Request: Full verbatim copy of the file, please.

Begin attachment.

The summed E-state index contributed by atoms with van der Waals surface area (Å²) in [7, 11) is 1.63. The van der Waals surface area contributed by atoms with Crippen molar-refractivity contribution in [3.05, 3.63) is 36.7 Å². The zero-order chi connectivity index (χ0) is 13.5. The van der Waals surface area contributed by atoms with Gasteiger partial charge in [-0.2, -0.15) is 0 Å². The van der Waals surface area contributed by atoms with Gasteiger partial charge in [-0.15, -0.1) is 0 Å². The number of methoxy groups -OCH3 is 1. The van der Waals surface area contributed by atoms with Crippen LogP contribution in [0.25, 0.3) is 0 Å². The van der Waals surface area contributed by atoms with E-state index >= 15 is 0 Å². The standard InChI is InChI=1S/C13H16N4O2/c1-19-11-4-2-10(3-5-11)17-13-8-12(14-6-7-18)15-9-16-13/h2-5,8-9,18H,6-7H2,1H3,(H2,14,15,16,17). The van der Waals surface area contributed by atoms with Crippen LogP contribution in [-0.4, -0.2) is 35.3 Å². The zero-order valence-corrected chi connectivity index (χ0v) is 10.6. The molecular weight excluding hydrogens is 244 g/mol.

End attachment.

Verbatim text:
The summed E-state index contributed by atoms with van der Waals surface area (Å²) in [7, 11) is 1.63. The van der Waals surface area contributed by atoms with Crippen molar-refractivity contribution in [3.05, 3.63) is 36.7 Å². The zero-order chi connectivity index (χ0) is 13.5. The van der Waals surface area contributed by atoms with Gasteiger partial charge in [-0.2, -0.15) is 0 Å². The van der Waals surface area contributed by atoms with Gasteiger partial charge in [-0.15, -0.1) is 0 Å². The number of methoxy groups -OCH3 is 1. The van der Waals surface area contributed by atoms with Crippen LogP contribution in [0.25, 0.3) is 0 Å². The van der Waals surface area contributed by atoms with E-state index >= 15 is 0 Å². The standard InChI is InChI=1S/C13H16N4O2/c1-19-11-4-2-10(3-5-11)17-13-8-12(14-6-7-18)15-9-16-13/h2-5,8-9,18H,6-7H2,1H3,(H2,14,15,16,17). The van der Waals surface area contributed by atoms with Crippen LogP contribution in [-0.4, -0.2) is 35.3 Å². The zero-order valence-corrected chi connectivity index (χ0v) is 10.6. The molecular weight excluding hydrogens is 244 g/mol.